Thearon W. Henderson/Getty Images
This is the million dollar question that could determine how the Bears do in 2013 and what they do going forward.
While some question the mesh of their personalities, it's about scheme and style. Trestman wants his quarterback to protect the ball at all costs, while Cutler has been known to take risks and put the ball where it shouldn't go.
In Cutler's defense, it has been hard to find where the ball should go in the Bears offense. Their receivers have struggled to get open and their line has been among the worst in the league since he came to Chicago.
After having 15.9 percent of his passes travel over 20 yards in the air in 2012—the fourth highest rate in the league, according to Pro Football Focus (subscription required)—Cutler will be getting rid of the ball quicker this year under Trestman.
Just three—8.8 percent—of his passes travelled that far in the preseason, according to Pro Football Focus (subscription required). While that number will likely increase when the regular season starts, it's a clear sign that the Bears will use the short passing game to open up plays down the field.
The result has been a higher completion percentage. He's completed 64.7 percent of his throws this preseason, after finishing below 59 percent the last two years. His preseason completion percentage would be much higher if not for a handful of drops against Oakland.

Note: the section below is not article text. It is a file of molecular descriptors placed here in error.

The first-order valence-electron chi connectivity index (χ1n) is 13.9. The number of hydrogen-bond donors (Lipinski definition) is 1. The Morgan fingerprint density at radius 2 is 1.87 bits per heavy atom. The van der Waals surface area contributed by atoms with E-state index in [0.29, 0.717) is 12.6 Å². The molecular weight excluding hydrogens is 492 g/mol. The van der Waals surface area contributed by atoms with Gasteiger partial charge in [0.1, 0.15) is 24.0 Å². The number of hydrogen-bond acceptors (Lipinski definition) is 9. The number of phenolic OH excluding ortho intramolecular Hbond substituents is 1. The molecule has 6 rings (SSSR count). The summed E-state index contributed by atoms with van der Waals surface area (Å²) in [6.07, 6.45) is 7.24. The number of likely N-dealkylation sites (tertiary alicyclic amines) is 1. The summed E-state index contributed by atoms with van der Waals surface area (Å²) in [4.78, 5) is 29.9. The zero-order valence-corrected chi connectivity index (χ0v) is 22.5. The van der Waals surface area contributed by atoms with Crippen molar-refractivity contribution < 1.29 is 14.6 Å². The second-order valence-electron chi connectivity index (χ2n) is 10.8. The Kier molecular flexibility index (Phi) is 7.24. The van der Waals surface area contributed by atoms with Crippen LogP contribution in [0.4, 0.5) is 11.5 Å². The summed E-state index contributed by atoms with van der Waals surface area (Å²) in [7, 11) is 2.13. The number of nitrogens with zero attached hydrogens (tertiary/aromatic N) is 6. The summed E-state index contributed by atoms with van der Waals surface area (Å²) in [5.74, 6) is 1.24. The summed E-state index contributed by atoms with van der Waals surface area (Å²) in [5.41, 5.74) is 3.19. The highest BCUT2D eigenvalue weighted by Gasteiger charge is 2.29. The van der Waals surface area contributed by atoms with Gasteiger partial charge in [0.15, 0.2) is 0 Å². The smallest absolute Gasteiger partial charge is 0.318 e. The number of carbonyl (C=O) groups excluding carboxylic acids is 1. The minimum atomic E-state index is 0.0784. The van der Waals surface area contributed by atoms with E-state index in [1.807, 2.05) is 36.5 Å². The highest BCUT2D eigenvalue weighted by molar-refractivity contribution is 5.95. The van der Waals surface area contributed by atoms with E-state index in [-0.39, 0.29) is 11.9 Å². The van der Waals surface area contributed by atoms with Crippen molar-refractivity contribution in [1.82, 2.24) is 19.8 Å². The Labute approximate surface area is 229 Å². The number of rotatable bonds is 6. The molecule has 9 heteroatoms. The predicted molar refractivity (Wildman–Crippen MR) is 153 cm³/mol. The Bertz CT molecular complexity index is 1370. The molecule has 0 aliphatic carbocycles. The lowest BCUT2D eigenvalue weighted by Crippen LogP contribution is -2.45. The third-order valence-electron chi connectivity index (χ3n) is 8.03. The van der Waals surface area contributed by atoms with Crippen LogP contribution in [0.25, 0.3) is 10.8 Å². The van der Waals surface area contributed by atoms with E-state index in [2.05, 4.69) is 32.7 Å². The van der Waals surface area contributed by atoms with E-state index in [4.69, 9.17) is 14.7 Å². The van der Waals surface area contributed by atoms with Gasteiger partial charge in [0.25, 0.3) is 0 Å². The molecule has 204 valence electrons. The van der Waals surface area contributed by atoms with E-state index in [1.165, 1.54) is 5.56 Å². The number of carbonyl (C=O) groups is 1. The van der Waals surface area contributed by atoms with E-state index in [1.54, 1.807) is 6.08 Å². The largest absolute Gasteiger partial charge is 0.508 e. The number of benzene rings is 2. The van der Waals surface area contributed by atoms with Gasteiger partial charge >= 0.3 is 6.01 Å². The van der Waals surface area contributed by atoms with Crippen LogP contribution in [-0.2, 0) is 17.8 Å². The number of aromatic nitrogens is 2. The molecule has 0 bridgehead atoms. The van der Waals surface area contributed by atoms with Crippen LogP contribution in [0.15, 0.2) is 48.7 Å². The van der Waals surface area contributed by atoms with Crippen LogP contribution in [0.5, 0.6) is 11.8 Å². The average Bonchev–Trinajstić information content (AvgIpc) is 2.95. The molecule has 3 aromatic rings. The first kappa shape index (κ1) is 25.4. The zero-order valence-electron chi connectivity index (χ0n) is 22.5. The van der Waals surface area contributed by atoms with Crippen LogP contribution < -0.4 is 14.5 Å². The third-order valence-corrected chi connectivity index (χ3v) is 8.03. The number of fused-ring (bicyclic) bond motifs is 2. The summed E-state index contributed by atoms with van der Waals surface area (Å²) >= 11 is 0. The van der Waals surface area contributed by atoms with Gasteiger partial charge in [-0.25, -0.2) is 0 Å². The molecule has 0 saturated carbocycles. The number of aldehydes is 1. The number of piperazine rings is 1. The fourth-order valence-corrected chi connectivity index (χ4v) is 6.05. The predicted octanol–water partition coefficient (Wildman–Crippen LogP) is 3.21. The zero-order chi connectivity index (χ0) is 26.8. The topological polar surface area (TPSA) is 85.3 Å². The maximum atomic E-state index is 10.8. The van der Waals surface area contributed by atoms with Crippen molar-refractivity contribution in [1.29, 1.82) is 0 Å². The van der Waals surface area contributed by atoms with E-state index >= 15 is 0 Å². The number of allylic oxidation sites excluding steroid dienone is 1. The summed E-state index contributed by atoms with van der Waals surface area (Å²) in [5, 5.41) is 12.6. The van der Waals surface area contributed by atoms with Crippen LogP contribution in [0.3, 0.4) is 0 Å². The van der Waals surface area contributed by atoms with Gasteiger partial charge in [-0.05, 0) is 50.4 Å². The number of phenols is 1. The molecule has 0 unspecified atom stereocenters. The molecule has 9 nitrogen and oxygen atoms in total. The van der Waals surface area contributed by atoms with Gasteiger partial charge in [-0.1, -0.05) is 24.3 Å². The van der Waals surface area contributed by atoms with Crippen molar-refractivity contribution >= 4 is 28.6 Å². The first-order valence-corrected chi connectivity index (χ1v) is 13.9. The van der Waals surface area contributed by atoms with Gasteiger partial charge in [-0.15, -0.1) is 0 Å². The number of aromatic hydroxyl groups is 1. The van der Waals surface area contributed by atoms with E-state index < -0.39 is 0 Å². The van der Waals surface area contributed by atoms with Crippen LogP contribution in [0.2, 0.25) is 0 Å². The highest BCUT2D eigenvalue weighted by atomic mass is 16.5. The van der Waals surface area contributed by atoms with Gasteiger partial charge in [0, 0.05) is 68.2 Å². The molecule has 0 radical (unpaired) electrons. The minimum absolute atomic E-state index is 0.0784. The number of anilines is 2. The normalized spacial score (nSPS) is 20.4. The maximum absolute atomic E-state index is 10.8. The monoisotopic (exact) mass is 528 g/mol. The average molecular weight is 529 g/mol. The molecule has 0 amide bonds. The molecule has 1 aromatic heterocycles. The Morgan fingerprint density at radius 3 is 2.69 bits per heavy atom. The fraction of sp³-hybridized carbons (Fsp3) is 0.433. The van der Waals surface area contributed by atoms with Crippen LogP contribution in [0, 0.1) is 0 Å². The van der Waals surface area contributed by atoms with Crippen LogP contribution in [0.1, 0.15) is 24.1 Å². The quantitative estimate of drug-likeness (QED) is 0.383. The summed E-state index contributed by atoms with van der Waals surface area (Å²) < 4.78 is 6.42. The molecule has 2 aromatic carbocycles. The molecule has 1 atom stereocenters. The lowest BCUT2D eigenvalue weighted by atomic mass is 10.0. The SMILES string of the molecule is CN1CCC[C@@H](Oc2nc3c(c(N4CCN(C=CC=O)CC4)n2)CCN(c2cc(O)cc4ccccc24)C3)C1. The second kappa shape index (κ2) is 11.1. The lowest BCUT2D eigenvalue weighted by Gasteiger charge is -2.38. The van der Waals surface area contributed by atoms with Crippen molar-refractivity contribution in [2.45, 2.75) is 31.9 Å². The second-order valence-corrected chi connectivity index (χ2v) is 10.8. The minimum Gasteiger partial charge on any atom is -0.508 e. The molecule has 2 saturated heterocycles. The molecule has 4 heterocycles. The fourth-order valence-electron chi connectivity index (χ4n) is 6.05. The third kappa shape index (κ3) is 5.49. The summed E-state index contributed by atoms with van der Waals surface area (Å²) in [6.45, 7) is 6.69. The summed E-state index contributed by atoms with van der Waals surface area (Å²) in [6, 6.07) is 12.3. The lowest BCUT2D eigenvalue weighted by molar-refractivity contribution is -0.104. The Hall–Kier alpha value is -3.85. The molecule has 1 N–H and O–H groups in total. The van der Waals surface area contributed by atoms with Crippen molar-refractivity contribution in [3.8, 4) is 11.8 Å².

We've still seen some of his recklessness, however.
He's thrown two interceptions, both on throws that were off the mark. His first one came on his first pass of the preseason in a throw to Alshon Jeffery. While Jeffery should share the blame on that play for not fighting for the ball, it was still a turnover that never should have happened.
The second interception was a bad read, bad throw and the exact kind of play he can't make.
That said, part of what makes Cutler good is his ability to make big plays when nothing is there. While that also leads to some mistakes, most of those plays end up being good for the Bears.
Trestman can't make him into a "Check Down Charlie," or the Bears offense won't operate as well as it could.
They have to find a common ground. Cutler still has to be able to trust his instincts and arm and Trestman has to let him do that, just not as often as he'd like.